This is “International Trade”, section 6.4 from the book Beginning Economic Analysis (v. 1.0).
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The Ricardian theory emphasizes that the relative abundance of particular factors of production determines comparative advantage in output, but there is more to the theory. When the United States exports a computer to Mexico, American labor, in the form of a physical product, has been sold abroad. When the United States exports soybeans to Japan, American land (or at least the use of American land for a time) has been exported to Japan. Similarly, when the United States buys car parts from Mexico, Mexican labor has been sold to the United States; and when Americans buy Japanese televisions, Japanese labor has been purchased. The goods that are traded internationally embody the factors of production of the producing nations, and it is useful to think of international trade as directly trading the inputs through the incorporation of inputs into products.
If the set of traded goods is broad enough, factor price equalizationTheory that predicts that the value of factors of production should be equalized through trade. predicts that the value of factors of production should be equalized through trade. The United States has a lot of land, relative to Japan; but by selling agricultural goods to Japan, it is as if Japan has more land, by way of access to U.S. land. Similarly, by buying automobiles from Japan, it is as if a portion of the Japanese factories were present in the United States. With inexpensive transportation, the trade equalizes the values of factories in the United States and Japan, and also equalizes the value of agricultural land. One can reasonably think that soybeans are soybeans, wherever they are produced, and that trade in soybeans at a common price forces the costs of the factors involved in producing soybeans to be equalized across the producing nations. The purchase of soybeans by the Japanese drives up the value of American land and drives down the value of Japanese land by giving an alternative to its output, leading toward equalization of the value of the land across the nations.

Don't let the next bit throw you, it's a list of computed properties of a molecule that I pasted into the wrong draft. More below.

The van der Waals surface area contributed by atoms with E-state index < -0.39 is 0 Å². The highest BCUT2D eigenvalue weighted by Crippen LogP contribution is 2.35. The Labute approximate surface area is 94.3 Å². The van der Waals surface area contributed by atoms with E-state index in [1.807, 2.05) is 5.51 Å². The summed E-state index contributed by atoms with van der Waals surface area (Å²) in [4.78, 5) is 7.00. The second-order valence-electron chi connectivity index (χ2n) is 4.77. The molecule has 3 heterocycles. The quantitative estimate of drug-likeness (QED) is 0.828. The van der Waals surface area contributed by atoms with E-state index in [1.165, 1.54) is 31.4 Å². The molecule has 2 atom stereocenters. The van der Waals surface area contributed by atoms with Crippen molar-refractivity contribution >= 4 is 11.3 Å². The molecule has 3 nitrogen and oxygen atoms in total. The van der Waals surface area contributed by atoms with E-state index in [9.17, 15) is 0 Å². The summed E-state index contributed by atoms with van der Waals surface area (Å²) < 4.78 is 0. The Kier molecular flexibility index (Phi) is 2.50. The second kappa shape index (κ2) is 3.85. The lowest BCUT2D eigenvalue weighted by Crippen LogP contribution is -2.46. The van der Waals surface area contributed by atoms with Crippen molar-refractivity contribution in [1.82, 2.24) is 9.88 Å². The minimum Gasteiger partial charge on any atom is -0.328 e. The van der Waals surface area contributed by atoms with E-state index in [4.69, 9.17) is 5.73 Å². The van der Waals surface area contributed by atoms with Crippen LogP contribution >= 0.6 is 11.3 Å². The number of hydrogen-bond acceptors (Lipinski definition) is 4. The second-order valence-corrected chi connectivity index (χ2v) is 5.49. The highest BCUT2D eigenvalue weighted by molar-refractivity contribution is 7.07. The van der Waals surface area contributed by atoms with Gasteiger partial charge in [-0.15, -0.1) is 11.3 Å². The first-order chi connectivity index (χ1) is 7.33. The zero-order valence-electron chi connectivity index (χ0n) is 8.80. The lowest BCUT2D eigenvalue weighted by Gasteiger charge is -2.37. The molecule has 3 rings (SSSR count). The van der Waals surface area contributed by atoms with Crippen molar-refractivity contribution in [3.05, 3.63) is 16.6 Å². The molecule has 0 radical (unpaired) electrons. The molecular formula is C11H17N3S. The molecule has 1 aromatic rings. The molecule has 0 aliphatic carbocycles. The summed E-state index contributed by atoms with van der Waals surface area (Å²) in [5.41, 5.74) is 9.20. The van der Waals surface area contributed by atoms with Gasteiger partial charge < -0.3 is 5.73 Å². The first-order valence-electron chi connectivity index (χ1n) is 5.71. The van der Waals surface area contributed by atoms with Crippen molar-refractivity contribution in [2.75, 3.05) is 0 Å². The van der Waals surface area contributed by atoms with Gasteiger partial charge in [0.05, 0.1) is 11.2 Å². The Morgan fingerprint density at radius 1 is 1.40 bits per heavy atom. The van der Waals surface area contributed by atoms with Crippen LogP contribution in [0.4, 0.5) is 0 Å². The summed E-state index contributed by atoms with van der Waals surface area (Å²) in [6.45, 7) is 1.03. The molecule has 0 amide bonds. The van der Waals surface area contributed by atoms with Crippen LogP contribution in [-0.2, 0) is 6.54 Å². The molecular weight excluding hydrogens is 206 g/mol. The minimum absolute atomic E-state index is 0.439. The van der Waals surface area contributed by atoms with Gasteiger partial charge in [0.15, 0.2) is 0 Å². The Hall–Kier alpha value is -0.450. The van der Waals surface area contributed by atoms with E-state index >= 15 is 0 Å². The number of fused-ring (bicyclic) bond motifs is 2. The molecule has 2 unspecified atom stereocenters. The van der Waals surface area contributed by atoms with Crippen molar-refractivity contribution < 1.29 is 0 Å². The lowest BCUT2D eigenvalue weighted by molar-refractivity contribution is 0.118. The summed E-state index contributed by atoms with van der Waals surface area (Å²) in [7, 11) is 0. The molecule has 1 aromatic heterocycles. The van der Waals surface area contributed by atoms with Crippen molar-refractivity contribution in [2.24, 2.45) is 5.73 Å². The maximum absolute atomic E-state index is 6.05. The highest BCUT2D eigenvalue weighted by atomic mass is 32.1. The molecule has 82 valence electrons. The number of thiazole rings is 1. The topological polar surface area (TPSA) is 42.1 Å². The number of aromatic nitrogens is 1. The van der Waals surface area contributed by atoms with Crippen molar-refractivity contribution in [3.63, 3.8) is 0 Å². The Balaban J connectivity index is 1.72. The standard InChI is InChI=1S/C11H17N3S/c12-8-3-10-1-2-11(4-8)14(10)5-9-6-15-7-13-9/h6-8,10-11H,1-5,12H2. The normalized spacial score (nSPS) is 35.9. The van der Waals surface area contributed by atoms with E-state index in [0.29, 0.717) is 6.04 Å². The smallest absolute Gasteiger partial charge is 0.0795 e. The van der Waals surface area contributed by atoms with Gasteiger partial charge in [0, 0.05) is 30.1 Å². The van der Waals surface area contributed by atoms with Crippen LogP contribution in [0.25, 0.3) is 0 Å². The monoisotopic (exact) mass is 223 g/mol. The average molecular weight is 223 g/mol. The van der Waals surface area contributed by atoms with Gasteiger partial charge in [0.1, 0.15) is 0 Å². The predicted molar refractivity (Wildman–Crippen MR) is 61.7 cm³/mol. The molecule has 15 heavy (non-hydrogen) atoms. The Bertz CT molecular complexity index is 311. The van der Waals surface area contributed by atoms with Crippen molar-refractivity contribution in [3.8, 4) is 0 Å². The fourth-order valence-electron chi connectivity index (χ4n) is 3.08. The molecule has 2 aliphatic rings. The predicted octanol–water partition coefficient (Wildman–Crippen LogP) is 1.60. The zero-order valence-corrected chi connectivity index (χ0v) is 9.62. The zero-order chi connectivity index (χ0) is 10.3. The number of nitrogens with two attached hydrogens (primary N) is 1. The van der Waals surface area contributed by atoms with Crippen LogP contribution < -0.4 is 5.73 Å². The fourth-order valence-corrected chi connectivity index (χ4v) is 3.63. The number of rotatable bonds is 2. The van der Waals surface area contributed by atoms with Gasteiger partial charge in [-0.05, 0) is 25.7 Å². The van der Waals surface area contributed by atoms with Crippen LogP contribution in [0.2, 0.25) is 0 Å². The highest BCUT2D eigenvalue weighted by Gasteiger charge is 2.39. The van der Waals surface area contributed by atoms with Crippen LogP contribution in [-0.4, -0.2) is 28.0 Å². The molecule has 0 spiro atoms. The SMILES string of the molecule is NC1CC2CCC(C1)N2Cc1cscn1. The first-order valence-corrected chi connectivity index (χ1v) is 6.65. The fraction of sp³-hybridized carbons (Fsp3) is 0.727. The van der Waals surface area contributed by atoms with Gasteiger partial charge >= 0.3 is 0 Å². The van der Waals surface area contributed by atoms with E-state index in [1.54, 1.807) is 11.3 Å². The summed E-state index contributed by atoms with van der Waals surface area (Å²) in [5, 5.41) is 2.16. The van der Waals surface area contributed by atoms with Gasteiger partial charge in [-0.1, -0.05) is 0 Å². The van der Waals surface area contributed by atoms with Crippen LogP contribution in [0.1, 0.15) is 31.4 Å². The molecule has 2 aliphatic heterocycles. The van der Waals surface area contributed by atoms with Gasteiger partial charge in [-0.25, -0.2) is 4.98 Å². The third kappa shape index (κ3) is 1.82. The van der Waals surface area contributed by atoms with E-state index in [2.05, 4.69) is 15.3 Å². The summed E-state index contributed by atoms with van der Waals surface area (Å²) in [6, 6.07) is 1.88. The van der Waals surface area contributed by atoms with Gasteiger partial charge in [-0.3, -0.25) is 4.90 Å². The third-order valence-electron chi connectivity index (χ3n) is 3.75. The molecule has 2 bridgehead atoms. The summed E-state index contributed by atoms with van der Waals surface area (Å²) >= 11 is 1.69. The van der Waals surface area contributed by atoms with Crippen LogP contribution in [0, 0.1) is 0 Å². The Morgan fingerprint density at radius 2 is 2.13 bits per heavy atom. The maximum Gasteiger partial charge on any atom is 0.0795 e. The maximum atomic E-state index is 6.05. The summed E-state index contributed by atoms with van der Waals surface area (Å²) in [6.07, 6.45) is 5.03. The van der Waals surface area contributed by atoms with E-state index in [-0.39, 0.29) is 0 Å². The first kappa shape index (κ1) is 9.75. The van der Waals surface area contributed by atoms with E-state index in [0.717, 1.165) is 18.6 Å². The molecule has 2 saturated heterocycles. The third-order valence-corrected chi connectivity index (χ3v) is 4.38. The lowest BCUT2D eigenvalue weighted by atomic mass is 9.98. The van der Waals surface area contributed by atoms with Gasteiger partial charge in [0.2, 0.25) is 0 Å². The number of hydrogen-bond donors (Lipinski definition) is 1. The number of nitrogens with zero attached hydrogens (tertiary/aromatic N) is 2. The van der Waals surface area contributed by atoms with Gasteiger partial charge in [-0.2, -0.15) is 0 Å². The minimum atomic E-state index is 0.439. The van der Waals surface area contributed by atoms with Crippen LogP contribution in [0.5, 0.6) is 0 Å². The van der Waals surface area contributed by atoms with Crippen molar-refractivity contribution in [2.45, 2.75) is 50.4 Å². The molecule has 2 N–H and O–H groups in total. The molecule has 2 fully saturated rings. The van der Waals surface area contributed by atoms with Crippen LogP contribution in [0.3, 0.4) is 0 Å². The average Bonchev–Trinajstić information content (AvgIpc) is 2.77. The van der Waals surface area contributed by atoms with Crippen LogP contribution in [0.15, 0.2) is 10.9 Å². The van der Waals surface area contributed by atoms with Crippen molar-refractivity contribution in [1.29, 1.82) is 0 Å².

Factor price equalization was first developed by Paul Samuelson (1915–) and generalized by Eli Heckscher (1879–1952) and Bertil Ohlin (1899–1979). It has powerful predictions, including the equalization of wages of equally skilled people after free trade between the United States and Mexico. Thus, free trade in physical goods should equalize the price of such items as haircuts, land, and economic consulting in Mexico City and New York City. Equalization of wages is a direct consequence of factor price equalization because labor is a factor of production. If economic consulting is cheap in Mexico, trade in goods embodying economic consulting—boring reports, perhaps—will bid up the wages in the low-wage area and reduce the quantity in the high-wage area.
An even stronger prediction of the theory is that the price of water in New Mexico should be the same as in Minnesota. If water is cheaper in Minnesota, trade in goods that heavily use water—for example, paper—will tend to bid up the value of Minnesota water while reducing the premium on scarce New Mexico water.
It is fair to say that if factor price equalization works fully in practice, it works very, very slowly. Differences in taxes, tariffs, and other distortions make it a challenge to test the theory across nations. On the other hand, within the United States, where we have full factor mobility and product mobility, we still have different factor prices—electricity is cheaper in the Pacific Northwest. Nevertheless, nations with a relative abundance of capital and skilled labor export goods that use these intensively; nations with a relative abundance of land export land-intensive goods like food; nations with a relative abundance of natural resources export these resources; and nations with an abundance of low-skilled labor export goods that make intensive use of this labor. The reduction of trade barriers between such nations works like Ann and Bob’s joint production of party platters. By specializing in the goods in which they have a comparative advantage, there is more for all.